Or you can choose the cumulative one if you are looking to save for a long-term and get returns on maturity on both the principal and the accumulated interest. In this case, the total interest amount that is accrued is re-invested and is paid to you along with the principal amount at the time of maturity.

On the other hand, if you invest in a non-cumulative FD, the interest will get credited into your account at the pay-out interval that you have opted for. You can choose the payout on monthly/quarterly/half-yearly and on an annual basis as offered by your bank.

*All savings are provided by the insurer as per the IRDAI approved insurance plan. Standard T&C Apply

Tax Exemption Benefits on FDS

The interest that you receive on your FD is fully taxable as per your Income Tax slabs. The bank will deduct the TDS if the interest earned in a financial year is more than Rs. 10,000, as per the Income tax laws. To ensure that your TDS is not deducted you can submit your Form 15G or Form 15H to your bank.

Premature Withdrawals

In case of any financial emergency, you can withdraw your FD before the maturity date; however, the bank may levy a penalty on premature withdrawals. However, the penalty amount differs from one bank to another.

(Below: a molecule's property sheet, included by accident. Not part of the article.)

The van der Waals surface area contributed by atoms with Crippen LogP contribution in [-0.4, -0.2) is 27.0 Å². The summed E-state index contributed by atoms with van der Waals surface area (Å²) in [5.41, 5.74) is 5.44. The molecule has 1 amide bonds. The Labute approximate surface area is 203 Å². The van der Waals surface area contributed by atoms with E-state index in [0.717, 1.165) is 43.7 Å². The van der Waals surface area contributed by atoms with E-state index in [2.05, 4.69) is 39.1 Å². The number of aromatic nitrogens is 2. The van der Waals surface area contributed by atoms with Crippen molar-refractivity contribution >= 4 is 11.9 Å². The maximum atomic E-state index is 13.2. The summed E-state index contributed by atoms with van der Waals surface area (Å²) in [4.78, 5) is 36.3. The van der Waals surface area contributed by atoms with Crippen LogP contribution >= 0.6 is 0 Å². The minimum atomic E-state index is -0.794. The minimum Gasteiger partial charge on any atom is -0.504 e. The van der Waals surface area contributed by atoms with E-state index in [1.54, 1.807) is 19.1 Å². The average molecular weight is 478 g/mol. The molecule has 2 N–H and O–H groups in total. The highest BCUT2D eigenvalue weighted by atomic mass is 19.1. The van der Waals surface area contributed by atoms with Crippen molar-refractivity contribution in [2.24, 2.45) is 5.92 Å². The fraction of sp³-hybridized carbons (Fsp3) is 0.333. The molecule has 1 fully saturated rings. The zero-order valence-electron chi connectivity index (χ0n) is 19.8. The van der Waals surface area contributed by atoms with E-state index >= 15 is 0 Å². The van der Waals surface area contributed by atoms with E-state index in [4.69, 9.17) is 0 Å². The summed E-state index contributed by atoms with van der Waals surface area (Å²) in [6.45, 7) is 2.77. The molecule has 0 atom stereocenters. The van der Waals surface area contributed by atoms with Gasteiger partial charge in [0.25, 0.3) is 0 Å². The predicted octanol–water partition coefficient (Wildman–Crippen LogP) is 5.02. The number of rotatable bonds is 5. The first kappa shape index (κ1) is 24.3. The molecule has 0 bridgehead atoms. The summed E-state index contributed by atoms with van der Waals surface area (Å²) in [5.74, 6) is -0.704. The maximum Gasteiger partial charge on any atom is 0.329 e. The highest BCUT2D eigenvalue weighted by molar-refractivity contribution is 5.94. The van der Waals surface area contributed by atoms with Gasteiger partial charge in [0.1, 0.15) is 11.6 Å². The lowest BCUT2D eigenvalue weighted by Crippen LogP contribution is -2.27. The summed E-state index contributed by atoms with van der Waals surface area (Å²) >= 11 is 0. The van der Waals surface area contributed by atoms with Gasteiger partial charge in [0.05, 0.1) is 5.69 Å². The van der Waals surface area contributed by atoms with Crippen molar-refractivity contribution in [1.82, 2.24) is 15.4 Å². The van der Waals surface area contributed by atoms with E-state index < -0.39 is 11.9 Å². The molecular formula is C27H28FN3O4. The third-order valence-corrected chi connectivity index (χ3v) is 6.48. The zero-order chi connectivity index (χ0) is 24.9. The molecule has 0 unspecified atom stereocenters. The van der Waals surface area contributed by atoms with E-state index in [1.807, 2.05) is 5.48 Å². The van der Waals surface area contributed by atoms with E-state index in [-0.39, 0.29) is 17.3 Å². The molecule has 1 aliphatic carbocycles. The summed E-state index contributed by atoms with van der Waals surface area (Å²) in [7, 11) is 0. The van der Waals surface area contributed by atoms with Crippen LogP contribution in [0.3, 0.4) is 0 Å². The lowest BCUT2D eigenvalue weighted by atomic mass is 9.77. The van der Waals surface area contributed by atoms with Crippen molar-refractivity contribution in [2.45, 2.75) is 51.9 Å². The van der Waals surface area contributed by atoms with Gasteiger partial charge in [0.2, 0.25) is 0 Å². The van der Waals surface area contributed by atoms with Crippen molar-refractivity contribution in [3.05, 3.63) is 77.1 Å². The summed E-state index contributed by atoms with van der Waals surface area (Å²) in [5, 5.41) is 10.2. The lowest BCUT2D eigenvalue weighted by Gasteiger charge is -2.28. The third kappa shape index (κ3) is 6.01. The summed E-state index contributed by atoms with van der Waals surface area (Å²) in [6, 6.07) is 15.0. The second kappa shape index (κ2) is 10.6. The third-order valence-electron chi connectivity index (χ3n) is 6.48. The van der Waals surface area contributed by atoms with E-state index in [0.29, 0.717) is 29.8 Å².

It is advisable to check the rules pertaining to pre-mature withdrawals while opening your FD account.

There are some banks that offer a premature withdrawal facility without a penalty.

Loan Facility against Fixed Deposits

Your fixed deposit can be used as collateral to get a loan. The maximum loan amount can be a certain percentage of the principal amount that is deposited. However, this percentage can vary from one bank to another.

Nomination Facility against Fixed Deposits

If you are the sole depositor it is better to make someone a nominee.  In case of the death of the FD Account holder, the nominee can claim the maturity amount along with the interest earned.

*All savings are provided by the insurer as per the IRDAI approved insurance plan. Standard T&C Apply

Automatic Renewals

Most of the banks renew the FD automatically every year until the maturity date (until specific instructions are given).  You can choose for an automatic renewal of your FD or opt out of it and mention it in the FD form. In case you forget to mention it, you can visit your bank branch and ask them to credit the amount in your bank savings account.

Nowadays, both private and public sector banks allow you to open an FD account online through mobile banking or internet banking app. You don’t need to visit the branch physically and get your FD account opened in few minutes.

Bottom-line

So, if you have a fixed deposit account or are planning to open one, you can refer to the above guidelines for the same. These 8 tips will ensure that your FD account serves the purpose you opened it for – be it your long-term financial goals or to create savings.

Written By: PolicyBazaar - Updated: 24 August 2020